By Caitlyn Crenshaw–

Students, faculty and community members flooded the Bingham Humanities quad Monday, holding posters that read “Justice for Trayvon” and “What is a Black life worth?” The assembly was part of a walkout and rally to support and memorialize Trayvon Martin, a Florida teen killed over a month ago.

National headlines have been filled with Martin’s name since the 17 year old was shot and killed by a neighborhood watchman, George Zimmerman, in a gated community in Sanford, Fla. The rally focused on the supposed injustice of the Martin case and passed around a petition for students and members of the community to sign.

In a crowd of over 100 students and protesters, professor Stacy Brooks said, “There is no excuse for what happened,” with tears in his eyes.

Mikal Forbush, program coordinator for the Muhammad Ali Peace Institute at U of L, said, the goal of the walkout was to “raise awareness not only about Trayvon, but also the larger issues that the case highlights.” The rally at U of L was one of many occurring across the country this Monday, supporting justice for Martin.

Rallies across college campuses on Monday made the news in Virginia, Pennsylvania and California. Students at the University of North Texas organized a rally and encourage everyone to wear black hoodies in memory of Martin and 500 people signed a petition for a full investigation into Martin’s death at Carnegie Mellon University in Pittsburgh.

At the Million Hoodie March in New York City, Sybrina Fulton, Trayvon’s mother, said, “My heart is in pain, but to see the support of all of you really makes a difference.”

Organizers passed around a petition throughout the U of L rally for students and members of the community to sign. Forbush said, “We want all involved to be informed. So the e-mails and petition is to invite everyone to be a part of the conversation and know exactly what’s happening.” Organizers will send out information of how to get involved and attend future rallies.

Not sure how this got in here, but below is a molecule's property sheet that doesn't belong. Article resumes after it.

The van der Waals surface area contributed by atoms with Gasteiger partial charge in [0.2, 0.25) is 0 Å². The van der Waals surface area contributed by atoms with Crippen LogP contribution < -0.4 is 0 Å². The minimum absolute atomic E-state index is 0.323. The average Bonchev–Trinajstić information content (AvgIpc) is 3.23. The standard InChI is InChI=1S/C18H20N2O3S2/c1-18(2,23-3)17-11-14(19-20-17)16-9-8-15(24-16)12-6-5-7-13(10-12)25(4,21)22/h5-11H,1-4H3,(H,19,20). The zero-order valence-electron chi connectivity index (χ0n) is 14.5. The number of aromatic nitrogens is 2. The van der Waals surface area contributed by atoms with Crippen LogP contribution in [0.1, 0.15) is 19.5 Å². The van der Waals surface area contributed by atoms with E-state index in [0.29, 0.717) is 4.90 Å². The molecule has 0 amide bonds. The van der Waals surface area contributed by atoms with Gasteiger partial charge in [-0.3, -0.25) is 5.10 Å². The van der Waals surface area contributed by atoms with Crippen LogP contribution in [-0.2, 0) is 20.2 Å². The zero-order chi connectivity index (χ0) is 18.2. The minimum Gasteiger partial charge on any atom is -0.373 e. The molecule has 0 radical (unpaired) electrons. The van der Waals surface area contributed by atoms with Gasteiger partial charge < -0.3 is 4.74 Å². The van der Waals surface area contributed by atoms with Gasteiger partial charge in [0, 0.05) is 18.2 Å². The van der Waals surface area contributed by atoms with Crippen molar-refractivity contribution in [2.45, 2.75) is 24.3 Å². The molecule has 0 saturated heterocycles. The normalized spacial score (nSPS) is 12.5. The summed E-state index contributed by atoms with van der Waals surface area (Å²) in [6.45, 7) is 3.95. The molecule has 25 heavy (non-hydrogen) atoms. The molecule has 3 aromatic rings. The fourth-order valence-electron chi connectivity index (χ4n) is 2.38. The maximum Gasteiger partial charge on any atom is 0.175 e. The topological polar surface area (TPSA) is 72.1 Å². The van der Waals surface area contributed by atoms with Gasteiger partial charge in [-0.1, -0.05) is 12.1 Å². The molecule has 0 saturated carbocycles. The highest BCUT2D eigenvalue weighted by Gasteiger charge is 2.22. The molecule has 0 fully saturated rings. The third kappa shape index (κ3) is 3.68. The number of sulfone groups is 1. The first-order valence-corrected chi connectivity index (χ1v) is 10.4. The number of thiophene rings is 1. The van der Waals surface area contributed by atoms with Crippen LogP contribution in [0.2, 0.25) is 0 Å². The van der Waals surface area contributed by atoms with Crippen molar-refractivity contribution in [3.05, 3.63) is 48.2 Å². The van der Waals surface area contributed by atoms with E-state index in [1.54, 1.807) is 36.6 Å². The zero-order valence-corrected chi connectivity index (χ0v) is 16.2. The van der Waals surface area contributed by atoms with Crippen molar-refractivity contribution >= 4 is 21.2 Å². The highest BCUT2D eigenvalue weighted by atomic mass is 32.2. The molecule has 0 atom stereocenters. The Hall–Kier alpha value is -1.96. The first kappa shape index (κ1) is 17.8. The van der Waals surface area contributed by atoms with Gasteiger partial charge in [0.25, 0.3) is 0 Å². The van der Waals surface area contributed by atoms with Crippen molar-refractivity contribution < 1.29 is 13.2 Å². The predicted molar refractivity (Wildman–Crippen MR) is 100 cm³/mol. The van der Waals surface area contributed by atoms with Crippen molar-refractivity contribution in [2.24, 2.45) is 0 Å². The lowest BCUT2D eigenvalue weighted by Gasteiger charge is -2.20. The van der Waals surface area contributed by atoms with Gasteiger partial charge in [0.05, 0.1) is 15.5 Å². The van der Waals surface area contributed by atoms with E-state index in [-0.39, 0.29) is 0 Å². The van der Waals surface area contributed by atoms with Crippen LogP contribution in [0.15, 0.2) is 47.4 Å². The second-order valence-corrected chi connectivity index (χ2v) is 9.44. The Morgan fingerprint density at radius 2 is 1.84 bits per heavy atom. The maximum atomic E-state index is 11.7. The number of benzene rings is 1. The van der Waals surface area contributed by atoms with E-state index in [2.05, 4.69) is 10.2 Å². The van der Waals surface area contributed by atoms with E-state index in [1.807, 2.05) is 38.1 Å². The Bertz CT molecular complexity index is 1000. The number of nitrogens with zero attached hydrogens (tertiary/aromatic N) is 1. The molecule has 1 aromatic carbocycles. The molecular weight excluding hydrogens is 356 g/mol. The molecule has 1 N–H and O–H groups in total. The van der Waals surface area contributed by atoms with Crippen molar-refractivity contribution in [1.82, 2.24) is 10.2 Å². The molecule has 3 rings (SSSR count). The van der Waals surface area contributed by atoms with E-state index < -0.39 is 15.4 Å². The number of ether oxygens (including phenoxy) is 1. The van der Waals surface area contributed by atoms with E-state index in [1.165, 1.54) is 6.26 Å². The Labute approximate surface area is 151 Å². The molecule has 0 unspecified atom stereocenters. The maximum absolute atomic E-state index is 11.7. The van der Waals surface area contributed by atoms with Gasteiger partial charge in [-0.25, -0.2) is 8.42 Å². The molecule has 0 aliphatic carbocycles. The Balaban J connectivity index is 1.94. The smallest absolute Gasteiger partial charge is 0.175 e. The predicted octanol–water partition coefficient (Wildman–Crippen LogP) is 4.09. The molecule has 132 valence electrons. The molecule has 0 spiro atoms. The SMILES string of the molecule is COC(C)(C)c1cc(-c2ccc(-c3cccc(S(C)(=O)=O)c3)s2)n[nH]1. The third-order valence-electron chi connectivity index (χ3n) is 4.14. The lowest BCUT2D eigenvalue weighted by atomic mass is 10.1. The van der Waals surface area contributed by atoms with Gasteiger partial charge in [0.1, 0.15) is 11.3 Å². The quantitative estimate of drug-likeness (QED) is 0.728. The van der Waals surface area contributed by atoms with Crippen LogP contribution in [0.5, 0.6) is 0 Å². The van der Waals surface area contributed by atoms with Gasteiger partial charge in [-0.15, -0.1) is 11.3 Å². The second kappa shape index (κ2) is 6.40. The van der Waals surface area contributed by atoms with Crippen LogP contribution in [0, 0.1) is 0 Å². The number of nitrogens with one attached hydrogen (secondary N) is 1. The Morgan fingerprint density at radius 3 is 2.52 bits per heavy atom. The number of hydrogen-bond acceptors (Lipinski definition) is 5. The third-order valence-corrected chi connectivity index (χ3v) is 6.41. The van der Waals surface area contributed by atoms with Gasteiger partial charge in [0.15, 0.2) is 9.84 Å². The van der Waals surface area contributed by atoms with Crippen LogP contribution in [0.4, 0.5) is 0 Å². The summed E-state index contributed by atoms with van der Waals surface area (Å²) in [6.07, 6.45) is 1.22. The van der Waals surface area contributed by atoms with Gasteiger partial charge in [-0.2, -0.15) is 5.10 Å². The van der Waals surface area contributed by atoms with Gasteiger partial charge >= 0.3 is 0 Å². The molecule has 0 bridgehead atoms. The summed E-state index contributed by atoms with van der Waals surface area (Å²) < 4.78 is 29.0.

Many of the over 100 attendees of the rally went out of their way to come to campus. Ebony Campbell, a member of the Louisville community, said, she heard about it through Facebook and decided to come.

Tom Moffhett, who works with the Kentucky Alliance, said, he came because I wanted to come. Moffhett has been involved for over 30 years with rallies promoting social activism and encouraging change within society.

“We can’t forget Trayvon like we have forgotten so many before,” Brooks said.

An online petition on change.org started by Tracy Martin and Sybrina Fulton, Trayvon’s parents, has over 2 million signatures and calls to “prosecute the killer of our son.”

The Twitter account for Trayvon Martin, @TrayvonMRIP, currently with over 15,000 followers, said, “Show the public how we want justice for him.”

U of L President James Ramsey told WFPL that, in the Trayvon Martin Case, “the process needs to play out and the investigations need to play out. We totally support freedom of speech with our students and think that it’s fitting for them to express their views. We do believe that classroom time is very important.”

As students exercised their first amendment rights, Brooks said over the mass of people, Martin “has become a symbol for racial inequality that has unified people across this country.”

Forbush said, “The plan is to begin a larger conversation on campus and in the community about how race plays a part in the case and look at Louisville’s version of the ‘Stand Your Ground’ law.”

Another rally in support of Trayvon Martin is planned for Tuesday, April 3, outside of the federal courthouse in downtown Louisville.

Kassie Roberts contributed to this story.

Photo: Nathan Gardner/The Louisville Cardinal


Students and faculty rally for Trayvon Martin

By Kassie Roberts–

On Monday afternoon, about 60 University of Louisville faculty, staff and students flooded the Bingham Humanities quad in a walkout to protest and rally for Trayvon Martin, a black teenager who was killed last week in Florida.

Controversy surrounds the case on the fact that George Zimmerman, the neighborhood watch volunteer who killed Martin and later claimed self defense, has not been “brought to justice.”

Zimmerman claims that Martin posed a threat.

Those rallying were very enthusiastic about spreading the word on what they considered a “social injustice” in that Zimmerman has not been charged with the murder of a young man.

The rally’s purpose was not only to bring justice to Trayvon’s case, but to also spread the word about social justice in the Louisville community.

UPDATE: Students rally for slain Florida teen

Photo: Nathan Gardner/The Louisville Cardinal